Over at The National Interest Online, I try to shed some light on the actual scale of the cuts proposed by various deficit reduction reports. Kim Holmes and others affiliated with the Defending Defense alliance claim that the cuts are deep, indisciminate, and dangerous. I show that the proposed cuts, even if they were to materialize, would bring U.S. military spending back to 2006 or 2007 levels, and this would still be more than we spent on average during most of the Cold War.

But the more relevant point pertains to why military spending can safely be cut, not merely in Washington’s “slower growth” terms, but in real terms; historically, military spending comes down when our perceptions of threats change.

I predict a similar scenario playing out in the next decade. As the wars in Iraq and Afghanistan draw to a close (and that should move more swiftly than currently planned), recent increases in the ground forces could be rolled back to pre-9/11 levels. Additional savings can be realized if the United States were to terminate its outdated deployments in Europe. We could also revisit the role played by U.S. troops in South Korea and Japan. The Pentagon’s civilian workforce could be cut, chiefly through attrition, and save tens of billions of dollars. Finally, tighter scrutiny over the Pentagon’s spending, beginning with an audit, would allow taxpayers to realize additional savings, while ensuring that our men and women in uniform are provided with the highest quality equipment at the lowest possible price.

You can read the rest here.

Conservatives, Liberals, and the TSA

Libertarians often debate whether conservatives or liberals are more friendly to liberty. We often fall back on the idea that conservatives tend to support economic liberties but not civil liberties, while liberals support civil liberties but not economic liberties – though this old bromide hardly accounts for the economic policies of President Bush or the war-on-drugs-and-terror-and-Iraq policies of President Obama.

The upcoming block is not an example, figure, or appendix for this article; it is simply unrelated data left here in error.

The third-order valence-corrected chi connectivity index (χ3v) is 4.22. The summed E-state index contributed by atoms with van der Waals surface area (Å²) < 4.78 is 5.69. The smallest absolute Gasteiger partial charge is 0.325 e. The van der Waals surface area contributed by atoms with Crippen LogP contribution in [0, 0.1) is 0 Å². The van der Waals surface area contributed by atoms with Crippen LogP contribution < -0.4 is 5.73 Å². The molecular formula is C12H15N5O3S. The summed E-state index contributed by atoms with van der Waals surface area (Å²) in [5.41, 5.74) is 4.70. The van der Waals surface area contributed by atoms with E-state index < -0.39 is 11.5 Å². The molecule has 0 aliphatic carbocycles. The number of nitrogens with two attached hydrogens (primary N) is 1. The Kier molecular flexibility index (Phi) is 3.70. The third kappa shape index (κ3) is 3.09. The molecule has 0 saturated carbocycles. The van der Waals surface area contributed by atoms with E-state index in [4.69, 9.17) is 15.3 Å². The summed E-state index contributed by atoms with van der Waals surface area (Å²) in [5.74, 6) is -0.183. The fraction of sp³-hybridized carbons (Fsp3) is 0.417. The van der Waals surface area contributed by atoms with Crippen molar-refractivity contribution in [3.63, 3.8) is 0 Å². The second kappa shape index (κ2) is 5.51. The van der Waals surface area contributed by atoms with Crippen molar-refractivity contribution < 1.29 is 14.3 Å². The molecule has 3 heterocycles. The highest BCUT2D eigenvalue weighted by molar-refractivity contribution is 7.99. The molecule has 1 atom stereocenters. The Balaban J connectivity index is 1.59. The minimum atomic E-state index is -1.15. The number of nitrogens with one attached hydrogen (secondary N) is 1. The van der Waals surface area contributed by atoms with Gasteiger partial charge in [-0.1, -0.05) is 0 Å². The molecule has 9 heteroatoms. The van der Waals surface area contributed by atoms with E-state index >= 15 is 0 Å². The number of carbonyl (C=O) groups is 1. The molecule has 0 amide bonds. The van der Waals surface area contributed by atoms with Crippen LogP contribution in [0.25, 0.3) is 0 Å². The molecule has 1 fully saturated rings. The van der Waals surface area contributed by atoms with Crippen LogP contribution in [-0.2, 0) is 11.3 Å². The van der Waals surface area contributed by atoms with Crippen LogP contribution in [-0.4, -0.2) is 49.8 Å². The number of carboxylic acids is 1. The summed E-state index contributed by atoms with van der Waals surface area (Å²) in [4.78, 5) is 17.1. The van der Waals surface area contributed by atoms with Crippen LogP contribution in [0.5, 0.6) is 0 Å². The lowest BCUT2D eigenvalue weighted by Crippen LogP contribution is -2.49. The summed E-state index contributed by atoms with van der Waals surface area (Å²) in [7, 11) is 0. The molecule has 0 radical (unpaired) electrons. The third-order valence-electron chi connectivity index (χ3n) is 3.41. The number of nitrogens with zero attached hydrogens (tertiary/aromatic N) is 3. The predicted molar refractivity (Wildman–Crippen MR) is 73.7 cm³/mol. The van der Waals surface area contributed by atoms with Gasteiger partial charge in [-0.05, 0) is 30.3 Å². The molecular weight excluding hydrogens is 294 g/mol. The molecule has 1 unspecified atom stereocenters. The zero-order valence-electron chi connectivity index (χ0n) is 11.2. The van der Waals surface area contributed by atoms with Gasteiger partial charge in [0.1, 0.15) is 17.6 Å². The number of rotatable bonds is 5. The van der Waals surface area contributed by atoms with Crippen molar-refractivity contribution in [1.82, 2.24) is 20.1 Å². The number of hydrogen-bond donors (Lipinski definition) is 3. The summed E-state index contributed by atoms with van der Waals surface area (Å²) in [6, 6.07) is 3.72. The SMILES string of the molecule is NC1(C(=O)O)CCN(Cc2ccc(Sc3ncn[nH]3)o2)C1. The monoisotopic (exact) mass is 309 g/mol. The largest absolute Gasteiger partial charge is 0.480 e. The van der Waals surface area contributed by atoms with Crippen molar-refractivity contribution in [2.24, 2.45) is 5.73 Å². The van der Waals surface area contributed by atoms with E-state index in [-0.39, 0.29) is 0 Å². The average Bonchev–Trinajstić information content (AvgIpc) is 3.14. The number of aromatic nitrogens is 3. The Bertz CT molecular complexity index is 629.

Score one for the conservatives in the surging outrage over the Transportation Security Administration’s new policy of body scanners and intimate pat-downs. You gotta figure you’ve gone too far in the violation of civil liberties when you’ve lost Rick Santorum, George Will, Kathleen Parker, and Charles Krauthammer. (Gene Healy points out that conservatives are reaping what they sowed.)

Meanwhile, where are the liberals outraged at this government intrusiveness? Where is Paul Krugman? Where is Arianna? Where is Frank Rich? Where is the New Republic? Oh sure, civil libertarians like Glenn Greenwald have criticized TSA excesses. But mainstream liberals have rallied around the Department of Homeland Security and its naked pictures: Dana Milbank channels John (“phantoms of lost liberty”) Ashcroft: “Republicans are providing the comfort [to our enemies]. They are objecting loudly to new airport security measures.” Ruth Marcus: “Don’t touch my junk? Grow up, America.” Eugene Robinson: “Be patient with the TSA.” Amitai Etzioni in the New Republic: “In defense of the ‘virtual strip-search.’” And finally, the editors of the New York Times: ”attacks are purely partisan and ideological.”